John, the forerunner of Jesus

In John chapter one, we are told no less than seven times that John was the witness, that is, the one who bore witness or bore record concerning Jesus (John 1:7 (twice),8,15,19,32,34).

There is no doubt that John’s powerful testimony bore bountiful fruit. Near the end of our Lord’s ministry he could be found in Jerusalem. John’s gospel (10:22-23) bears the account: “And it was at Jerusalem the feast of dedication, and it was winter. And Jesus walked in the temple in Solomon’s porch.” Called also the feast of lights, the feast of dedication (Hanukkah) commenced on 25 Kislev and marked the conquest of Antiochus by Judas Maccabeus in 164BC. It acts as a ‘date stamp’ in John’s gospel, reminding us that it was only some four months before the crucifixion.

Following controversy with “the Jews” (v24-39), he went down from Jerusalem beyond Jordan near the Dead Sea to Bethabara (the place “where John at first baptised” v40), the very place of Jesus’ baptism. Crowds flocked to him. Note their testimony: “John did no miracle: but all things that John spake of this man were true! And many believed on him there” (v41-42). Not Jerusalem, not that place—but there, in the region beyond Jordan where John’s resounding voice was heard. They believed in Jesus because they saw John’s accurate testimony as the forerunner confirmed.

John the Baptist – the man in the wilderness

There was an irresistible moral force in John and his teaching (cp Mark 1:4-6). The word went out; the crowds flocked in. He was young, powerful, charismatic. The way he lived was dramatic, compelling: “And John was clothed with camel’s hair, and with a girdle of a skin about his loins; and he did eat locusts and wild honey”. His austere life, in itself, was a challenge, drawing men and women to him, conscious of their own need.

Jesus’ testimony concerning John

When John was languishing, depressed in Herod’s dungeon, he sent to Jesus: “Art thou he that should come? Or look we for another?” In reply Jesus sent his servants back with vivid demonstrations that he was indeed the son of God: “…tell John what things ye have seen and heard; how that the blind see, the lame walk, the lepers are cleansed, the deaf hear, the dead are raised, to the poor the gospel is preached” (Luke 7:19,22). Then Jesus turned to the crowd, some of them baptised by John, others who were merely spectators. What did you make that trek into the wilderness to see, he asked them? Three times Jesus uses that expression, as if to say, were you merely tourists, sightseers?

John was no “reed shaken with the wind”, he was not “clothed with soft raiment”. He was not even just “a prophet”. No, said Jesus, he was “much more than a prophet”. He was the very one spoken of by Malachi: “Behold, I send my messenger before thy face, which shall prepare thy way before thee.” So “there is not a greater prophet than John the Baptist”, declared Jesus (Luke 7:24-28).

Jesus later proclaimed of John: “He was a burning and a shining light” (John 5:35). Throughout his ministry he made no such statement of anyone else.

How then is our light? Like John’s—powerful and compelling; or flickering fitfully, hardly to be seen?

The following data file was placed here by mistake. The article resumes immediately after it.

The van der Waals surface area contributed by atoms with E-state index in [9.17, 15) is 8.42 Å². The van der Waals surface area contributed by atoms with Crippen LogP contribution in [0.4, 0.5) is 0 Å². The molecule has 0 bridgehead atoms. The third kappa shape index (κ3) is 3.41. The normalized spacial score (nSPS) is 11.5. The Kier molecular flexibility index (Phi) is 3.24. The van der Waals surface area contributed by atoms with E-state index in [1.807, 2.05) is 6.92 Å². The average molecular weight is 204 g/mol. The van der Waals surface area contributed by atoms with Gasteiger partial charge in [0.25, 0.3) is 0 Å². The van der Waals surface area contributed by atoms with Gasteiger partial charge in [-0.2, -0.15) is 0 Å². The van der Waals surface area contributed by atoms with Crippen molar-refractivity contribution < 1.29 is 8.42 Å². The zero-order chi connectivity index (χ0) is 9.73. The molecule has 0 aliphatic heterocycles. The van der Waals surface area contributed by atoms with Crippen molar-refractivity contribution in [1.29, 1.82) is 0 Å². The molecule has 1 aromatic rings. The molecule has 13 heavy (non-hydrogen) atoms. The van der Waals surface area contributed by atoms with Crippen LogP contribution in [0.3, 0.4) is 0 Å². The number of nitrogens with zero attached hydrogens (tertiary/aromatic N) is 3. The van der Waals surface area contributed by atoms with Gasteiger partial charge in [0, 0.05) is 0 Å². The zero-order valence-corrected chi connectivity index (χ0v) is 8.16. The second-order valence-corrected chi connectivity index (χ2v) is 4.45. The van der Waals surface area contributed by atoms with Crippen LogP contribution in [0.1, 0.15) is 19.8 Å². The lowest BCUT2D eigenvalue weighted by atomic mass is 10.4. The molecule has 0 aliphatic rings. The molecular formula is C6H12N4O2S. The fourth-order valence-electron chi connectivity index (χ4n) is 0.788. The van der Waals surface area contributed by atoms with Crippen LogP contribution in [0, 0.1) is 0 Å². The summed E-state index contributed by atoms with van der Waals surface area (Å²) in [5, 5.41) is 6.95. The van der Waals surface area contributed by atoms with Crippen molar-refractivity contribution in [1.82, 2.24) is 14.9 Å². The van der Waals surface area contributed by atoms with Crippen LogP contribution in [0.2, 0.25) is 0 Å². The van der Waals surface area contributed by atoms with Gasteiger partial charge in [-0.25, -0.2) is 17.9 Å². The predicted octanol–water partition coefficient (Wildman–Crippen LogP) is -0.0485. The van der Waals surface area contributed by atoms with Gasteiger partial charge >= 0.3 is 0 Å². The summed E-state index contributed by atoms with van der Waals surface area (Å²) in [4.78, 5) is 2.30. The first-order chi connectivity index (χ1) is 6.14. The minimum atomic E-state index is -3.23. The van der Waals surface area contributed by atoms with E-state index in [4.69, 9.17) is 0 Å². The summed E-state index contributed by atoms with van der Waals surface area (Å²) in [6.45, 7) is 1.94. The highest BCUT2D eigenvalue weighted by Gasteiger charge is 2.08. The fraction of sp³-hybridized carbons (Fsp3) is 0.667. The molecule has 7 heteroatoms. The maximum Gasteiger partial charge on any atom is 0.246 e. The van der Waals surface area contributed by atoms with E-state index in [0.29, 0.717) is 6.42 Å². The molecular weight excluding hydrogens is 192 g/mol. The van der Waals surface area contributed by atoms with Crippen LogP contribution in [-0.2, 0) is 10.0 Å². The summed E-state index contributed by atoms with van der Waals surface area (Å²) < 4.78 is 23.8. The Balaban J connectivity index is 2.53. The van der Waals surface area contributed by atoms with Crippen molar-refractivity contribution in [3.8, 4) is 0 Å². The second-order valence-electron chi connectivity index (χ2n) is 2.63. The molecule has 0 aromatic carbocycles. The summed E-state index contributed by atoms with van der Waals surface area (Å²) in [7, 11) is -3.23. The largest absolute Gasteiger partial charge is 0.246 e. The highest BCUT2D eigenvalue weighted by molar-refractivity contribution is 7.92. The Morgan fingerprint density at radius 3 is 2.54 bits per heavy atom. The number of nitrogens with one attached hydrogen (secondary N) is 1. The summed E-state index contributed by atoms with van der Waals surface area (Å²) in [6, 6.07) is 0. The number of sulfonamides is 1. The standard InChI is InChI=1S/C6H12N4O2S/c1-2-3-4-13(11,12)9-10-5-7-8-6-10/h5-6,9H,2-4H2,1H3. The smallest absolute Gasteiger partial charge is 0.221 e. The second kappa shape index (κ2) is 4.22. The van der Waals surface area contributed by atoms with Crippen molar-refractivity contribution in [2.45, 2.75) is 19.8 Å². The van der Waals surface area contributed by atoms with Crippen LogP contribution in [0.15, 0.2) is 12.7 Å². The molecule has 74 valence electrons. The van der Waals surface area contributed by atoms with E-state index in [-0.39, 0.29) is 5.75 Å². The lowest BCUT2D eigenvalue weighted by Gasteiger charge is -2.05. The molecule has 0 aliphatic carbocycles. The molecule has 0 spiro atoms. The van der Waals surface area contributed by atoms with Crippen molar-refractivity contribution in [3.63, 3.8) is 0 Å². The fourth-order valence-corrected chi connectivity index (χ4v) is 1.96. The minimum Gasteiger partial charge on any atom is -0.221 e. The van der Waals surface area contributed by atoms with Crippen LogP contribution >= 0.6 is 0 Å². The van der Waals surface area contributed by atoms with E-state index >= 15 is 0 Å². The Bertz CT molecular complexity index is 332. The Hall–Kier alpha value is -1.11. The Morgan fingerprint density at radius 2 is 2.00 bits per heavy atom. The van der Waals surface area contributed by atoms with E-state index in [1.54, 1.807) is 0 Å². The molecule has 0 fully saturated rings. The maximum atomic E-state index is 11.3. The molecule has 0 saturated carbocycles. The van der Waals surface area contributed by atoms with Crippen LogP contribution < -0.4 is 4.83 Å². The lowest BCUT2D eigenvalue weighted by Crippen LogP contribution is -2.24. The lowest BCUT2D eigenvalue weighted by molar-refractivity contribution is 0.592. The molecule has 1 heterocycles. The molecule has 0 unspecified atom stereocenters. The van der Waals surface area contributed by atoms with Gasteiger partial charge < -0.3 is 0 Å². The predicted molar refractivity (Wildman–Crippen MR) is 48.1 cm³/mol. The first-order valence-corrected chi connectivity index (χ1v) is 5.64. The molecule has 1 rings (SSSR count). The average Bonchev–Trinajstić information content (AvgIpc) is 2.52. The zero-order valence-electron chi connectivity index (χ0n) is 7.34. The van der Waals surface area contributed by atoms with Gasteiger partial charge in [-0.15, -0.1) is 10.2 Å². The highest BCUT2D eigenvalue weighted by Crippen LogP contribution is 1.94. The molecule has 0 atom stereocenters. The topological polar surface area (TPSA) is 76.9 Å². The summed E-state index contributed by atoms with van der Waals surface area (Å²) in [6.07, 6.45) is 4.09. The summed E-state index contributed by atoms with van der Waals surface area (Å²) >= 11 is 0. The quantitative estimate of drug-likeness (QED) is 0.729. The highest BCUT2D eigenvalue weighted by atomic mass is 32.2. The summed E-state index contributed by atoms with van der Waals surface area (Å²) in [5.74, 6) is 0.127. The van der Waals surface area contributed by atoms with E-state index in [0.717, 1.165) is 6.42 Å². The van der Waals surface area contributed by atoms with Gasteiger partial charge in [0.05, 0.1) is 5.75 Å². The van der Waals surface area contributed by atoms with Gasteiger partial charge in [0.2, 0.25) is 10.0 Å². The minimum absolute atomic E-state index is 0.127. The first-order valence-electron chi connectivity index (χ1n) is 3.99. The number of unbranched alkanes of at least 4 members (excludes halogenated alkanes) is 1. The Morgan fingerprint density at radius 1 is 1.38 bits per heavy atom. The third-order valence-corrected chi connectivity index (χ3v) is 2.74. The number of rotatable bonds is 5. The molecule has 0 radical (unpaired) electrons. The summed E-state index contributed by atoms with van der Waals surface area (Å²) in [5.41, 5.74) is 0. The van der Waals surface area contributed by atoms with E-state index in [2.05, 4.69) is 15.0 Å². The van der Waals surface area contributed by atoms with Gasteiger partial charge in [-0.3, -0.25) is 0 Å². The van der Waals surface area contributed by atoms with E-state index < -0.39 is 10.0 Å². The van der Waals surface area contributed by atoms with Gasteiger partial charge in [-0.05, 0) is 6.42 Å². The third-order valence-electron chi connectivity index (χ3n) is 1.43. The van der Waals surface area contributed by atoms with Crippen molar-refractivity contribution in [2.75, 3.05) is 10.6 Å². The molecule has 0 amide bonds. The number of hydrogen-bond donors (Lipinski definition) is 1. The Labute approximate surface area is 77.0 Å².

Jesus travels from Galilee to be baptised

John’s teaching led multitudes to make their journey down to Bethabara, on the east bank of the Jordan (John 1:28) to hear him. He taught of the need for repentance. He explained that they must bring forth good fruit, and what that meant to the varying groups that came before him (Luke 3:8-14). John had the answers—he had given deep thought to the application of divine principles.

Now Jesus too joined the throng and came down from Galilee (Matt 3:13) to Jordan, perhaps in the company of others from that region. Mark notes that he came from Nazareth (Mark 1:9), a distance of about 130 kilometres. And he came with a purpose: “to be baptized of him” (Matt 3:13). This was always Jesus’ disposition, always purposeful and focussed in all that he did. Another lesson for us to learn.

It seems that all those who would become his apostles, the twelve, were present and observed Jesus’ baptism. We know this from Peter’s statement in Acts 1:15,21-26. There is no hint of their presence in the gospels. Peter’s point is that the apostle selected to replace Judas, must be one who had to know Jesus and his ministry intimately, “Beginning from the baptism of John, unto that same day that he was taken up from us” (v22). This was necessary for the new apostle to be an effective witness to Jesus and his ministry.

The beginning of Jesus’ ministry

Peter’s comments indicate that the baptism of Jesus was the marker for the beginning of his ministry. And it likewise marked the effective end of John’s ministry as the forerunner. Note Paul’s comments in Acts 13:23-25, particularly verse 25: “As John fulfilled his course”. John himself recognised the situation, declaring to his disciples: “He must increase, but I must decrease” (John 3:26-30).

Jesus’ baptism

When Jesus presented himself to John requesting baptism by him, it was likely some conversation took place. And Matthew 3:14 tells us the outcome was that “John forbad him, saying, I have need to be baptized of thee, and comest thou to me?” Jesus’ response was kindly but firm: “Let it be so now, for thus it is fitting for us to fulfil all righteousness” (v15, ESV).

So having that very definite statement from the Lord, for which there were very good reasons as we shall see, John proceeded to baptise him.

We should note that when he was baptised, he was praying (Luke 3:21) and as he was doing so “he saw the heavens opened unto him” (combining the records of Matt 3:16 and Mark 1:10). The heavens were open to Jesus’ view. The Father surely declaring thereby to His Son that his ministry would have direct access to heaven for its successful completion. And at the end of his ministry, heaven is opened to Jesus once more, to usher him in that he might take his place at the Father’s right hand (Acts 1:9-11).